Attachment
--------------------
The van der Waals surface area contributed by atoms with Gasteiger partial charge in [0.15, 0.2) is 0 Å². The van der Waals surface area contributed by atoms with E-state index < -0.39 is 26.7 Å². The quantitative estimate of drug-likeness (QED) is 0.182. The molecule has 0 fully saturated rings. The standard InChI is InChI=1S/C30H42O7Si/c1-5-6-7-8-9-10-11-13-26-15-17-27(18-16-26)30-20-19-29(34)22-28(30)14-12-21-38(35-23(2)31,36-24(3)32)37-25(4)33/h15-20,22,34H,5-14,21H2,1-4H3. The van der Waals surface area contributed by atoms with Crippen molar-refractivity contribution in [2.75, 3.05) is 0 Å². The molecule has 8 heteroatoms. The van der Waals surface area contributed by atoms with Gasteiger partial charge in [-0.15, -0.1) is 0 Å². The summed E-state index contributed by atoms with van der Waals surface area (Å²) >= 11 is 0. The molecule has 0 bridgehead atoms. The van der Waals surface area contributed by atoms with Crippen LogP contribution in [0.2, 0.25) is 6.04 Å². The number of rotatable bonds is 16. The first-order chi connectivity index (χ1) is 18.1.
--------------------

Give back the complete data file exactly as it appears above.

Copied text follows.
The van der Waals surface area contributed by atoms with Gasteiger partial charge in [0.15, 0.2) is 0 Å². The van der Waals surface area contributed by atoms with E-state index < -0.39 is 26.7 Å². The quantitative estimate of drug-likeness (QED) is 0.182. The molecule has 0 fully saturated rings. The standard InChI is InChI=1S/C30H42O7Si/c1-5-6-7-8-9-10-11-13-26-15-17-27(18-16-26)30-20-19-29(34)22-28(30)14-12-21-38(35-23(2)31,36-24(3)32)37-25(4)33/h15-20,22,34H,5-14,21H2,1-4H3. The van der Waals surface area contributed by atoms with Crippen molar-refractivity contribution in [2.75, 3.05) is 0 Å². The molecule has 8 heteroatoms. The van der Waals surface area contributed by atoms with Gasteiger partial charge in [-0.15, -0.1) is 0 Å². The summed E-state index contributed by atoms with van der Waals surface area (Å²) >= 11 is 0. The molecule has 0 bridgehead atoms. The van der Waals surface area contributed by atoms with Crippen LogP contribution in [0.2, 0.25) is 6.04 Å². The number of rotatable bonds is 16. The first-order chi connectivity index (χ1) is 18.1.